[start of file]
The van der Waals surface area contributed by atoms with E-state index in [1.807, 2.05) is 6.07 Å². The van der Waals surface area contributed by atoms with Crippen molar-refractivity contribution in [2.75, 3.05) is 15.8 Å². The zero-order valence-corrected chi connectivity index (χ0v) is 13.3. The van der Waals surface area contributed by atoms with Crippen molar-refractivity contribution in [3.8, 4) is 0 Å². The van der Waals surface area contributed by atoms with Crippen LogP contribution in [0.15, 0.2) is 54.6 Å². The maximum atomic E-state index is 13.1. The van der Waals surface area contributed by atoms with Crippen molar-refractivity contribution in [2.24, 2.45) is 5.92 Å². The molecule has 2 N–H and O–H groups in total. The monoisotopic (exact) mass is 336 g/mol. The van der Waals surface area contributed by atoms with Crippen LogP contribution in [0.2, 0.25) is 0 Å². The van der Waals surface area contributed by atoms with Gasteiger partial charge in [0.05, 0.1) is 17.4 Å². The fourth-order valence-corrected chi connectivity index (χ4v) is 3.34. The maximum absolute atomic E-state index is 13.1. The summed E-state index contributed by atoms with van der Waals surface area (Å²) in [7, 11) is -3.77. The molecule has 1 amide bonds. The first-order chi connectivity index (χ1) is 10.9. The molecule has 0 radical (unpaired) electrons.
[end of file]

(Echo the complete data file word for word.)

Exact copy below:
The van der Waals surface area contributed by atoms with E-state index in [1.807, 2.05) is 6.07 Å². The van der Waals surface area contributed by atoms with Crippen molar-refractivity contribution in [2.75, 3.05) is 15.8 Å². The zero-order valence-corrected chi connectivity index (χ0v) is 13.3. The van der Waals surface area contributed by atoms with Crippen molar-refractivity contribution in [3.8, 4) is 0 Å². The van der Waals surface area contributed by atoms with Crippen LogP contribution in [0.15, 0.2) is 54.6 Å². The maximum atomic E-state index is 13.1. The van der Waals surface area contributed by atoms with Crippen molar-refractivity contribution in [2.24, 2.45) is 5.92 Å². The molecule has 2 N–H and O–H groups in total. The monoisotopic (exact) mass is 336 g/mol. The van der Waals surface area contributed by atoms with Crippen LogP contribution in [0.2, 0.25) is 0 Å². The van der Waals surface area contributed by atoms with Gasteiger partial charge in [0.05, 0.1) is 17.4 Å². The fourth-order valence-corrected chi connectivity index (χ4v) is 3.34. The maximum absolute atomic E-state index is 13.1. The summed E-state index contributed by atoms with van der Waals surface area (Å²) in [7, 11) is -3.77. The molecule has 1 amide bonds. The first-order chi connectivity index (χ1) is 10.9. The molecule has 0 radical (unpaired) electrons.